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Deadly Lessons: Understanding Lethal School Violence killings in the late 1990s. This raises the possibility that there may have been some kind of epidemic of rampage shootings in the late 1990s that cut across all ages, including youth. Consistent with this hypothesis is the evidence from the cases that copycat mechanisms, which clearly were at work in at least one of the shootings, also may have influenced two of the other three suburban and rural school shootings examined. Trend data on school shootings indicated that the school rampage cases listed in the legislation were not in fact new or unique: there had been similar incidents of school violence as far back as 1974. Remarkably, we could not find similar rampage shootings in the nation’s inner cities, a fact that surprised the committee. Only three events in inner-city schools across the country met our formal criteria for inclusion in the study. And when we looked closely at these cases, we found that they looked quite different from the cases in the suburban and rural schools. The Shooters Looking across the cases, we found that the eight shooters exhibited a number of similar traits. While these are consistent with risk factors for serious youthful violence identified in the literature, this study can do no more than claim them as tendencies or propensities. All were boys. Five had recently begun hanging out with delinquent or more troubled friends. Five had a relatively recent drop in their grades at school. Five had engaged in previous serious delinquent acts and the other three in minor delinquent behavior. Serious mental health problems, including schizophrenia, clinical depression, and personality disorders, surfaced after the shootings for six of the eight boys in these cases. All had easy access to guns. The rural and suburban boys had experience with guns, and one of the urban teens appears to have practiced with the gun he used. However, there were also some characteristics that are usually thought of as protective. Half of the shooters came from intact and stable two-parent families, and five of the eight were good students, at least until 8th grade. Only three of the shooters struggled with grades or experienced the early school failure that frequently precedes the development of serious delinquent behavior. Only one of the eight shooters was a loner, and only two were gang members. Most had friends, although the quality of the friendships differed. Most of these shooters were not considered to be at high risk for this kind of behavior by the adults around them. Community and School Environments The central differences in these cases can be found in community structure. The two urban neighborhoods were characterized by commu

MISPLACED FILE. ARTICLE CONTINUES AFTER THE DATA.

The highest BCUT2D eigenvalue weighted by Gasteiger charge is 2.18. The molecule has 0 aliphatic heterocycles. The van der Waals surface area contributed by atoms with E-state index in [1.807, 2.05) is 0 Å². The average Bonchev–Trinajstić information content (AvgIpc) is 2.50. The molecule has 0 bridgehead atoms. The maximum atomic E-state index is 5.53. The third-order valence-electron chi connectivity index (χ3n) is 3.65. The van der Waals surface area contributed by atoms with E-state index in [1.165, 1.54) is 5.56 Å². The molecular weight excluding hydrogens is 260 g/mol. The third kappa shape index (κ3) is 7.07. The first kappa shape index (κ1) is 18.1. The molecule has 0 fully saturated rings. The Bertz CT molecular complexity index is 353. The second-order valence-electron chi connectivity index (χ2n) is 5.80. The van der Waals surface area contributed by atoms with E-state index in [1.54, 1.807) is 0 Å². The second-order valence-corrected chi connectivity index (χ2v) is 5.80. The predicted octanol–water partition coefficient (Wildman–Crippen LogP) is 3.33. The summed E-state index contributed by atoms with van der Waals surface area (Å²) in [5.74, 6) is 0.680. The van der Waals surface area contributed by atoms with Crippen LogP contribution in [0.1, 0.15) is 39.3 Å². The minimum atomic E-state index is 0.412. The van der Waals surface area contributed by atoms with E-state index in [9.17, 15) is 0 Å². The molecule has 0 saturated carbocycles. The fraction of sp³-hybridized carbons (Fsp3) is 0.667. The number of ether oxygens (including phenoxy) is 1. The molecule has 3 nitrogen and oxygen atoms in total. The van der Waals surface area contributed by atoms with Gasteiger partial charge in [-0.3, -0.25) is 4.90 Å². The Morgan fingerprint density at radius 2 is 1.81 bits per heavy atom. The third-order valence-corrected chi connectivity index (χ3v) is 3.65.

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Deadly Lessons: Understanding Lethal School Violence nity social and physical conditions that research has shown create a milieu for the development of youth violence. Most of the rural and suburban communities did not demonstrate these structural conditions, and in fact three of the four were demographically the opposite—thriving economically, having a high degree of social capital, and mostly free of crime and violence. The committee notes that five of the six communities in these cases had experienced rapid social change, which may produce instability even where the changes are seen as positive ones. A common element across school settings was the presence of numerous informal and exclusive student groups. In the urban schools, these were mostly marginal groups—gangs, including criminal gangs, and “crews.” In the rural and suburban schools, they were cliques—some mainstream and some marginal. Membership in these groups determined social status in most of these schools, but there were notable differences in relationships in the different school settings. In the urban cases, the boys’ friendships were embedded in these marginal groups; in the rural and suburban cases, the boys were marginal members of both mainstream and marginal groups. An important similarity across all of the cases was the gulf between the communities’ youth culture and that of adults. Parents and most teachers had a poor understanding of the children’s exposure to changing community conditions, their experiences in social situations including at school, and their interpretations of those experiences. There was an intense concern among these shooters about their social standing in their school and among their peers. This took different forms in the inner-city and the rural and suburban cases, but for this group of offenders it was similar in that it was almost always about shielding themselves from physical victimization, including bullying or other personal humiliation. Although in most cases the youth had hinted at what was to come, parents and teachers were mostly unaware of the status problems they were experiencing and of their almost universal belief that they had nowhere to turn. In the words of one of the case authors, “the social dynamics of adolescence in these communities were almost entirely hidden from adult view.” Whether or not this is characteristic of most communities is a question that remains unanswered. Community Responses With only one exception, the cases were treated virtually identically in the criminal justice system. Six of the eight shooters were charged with the highest offense that could be supported by the evidence, usually first-or second-degree murder, and tried in the adult (criminal) courts rather than the juvenile courts. Most were sentenced to long terms of incarcera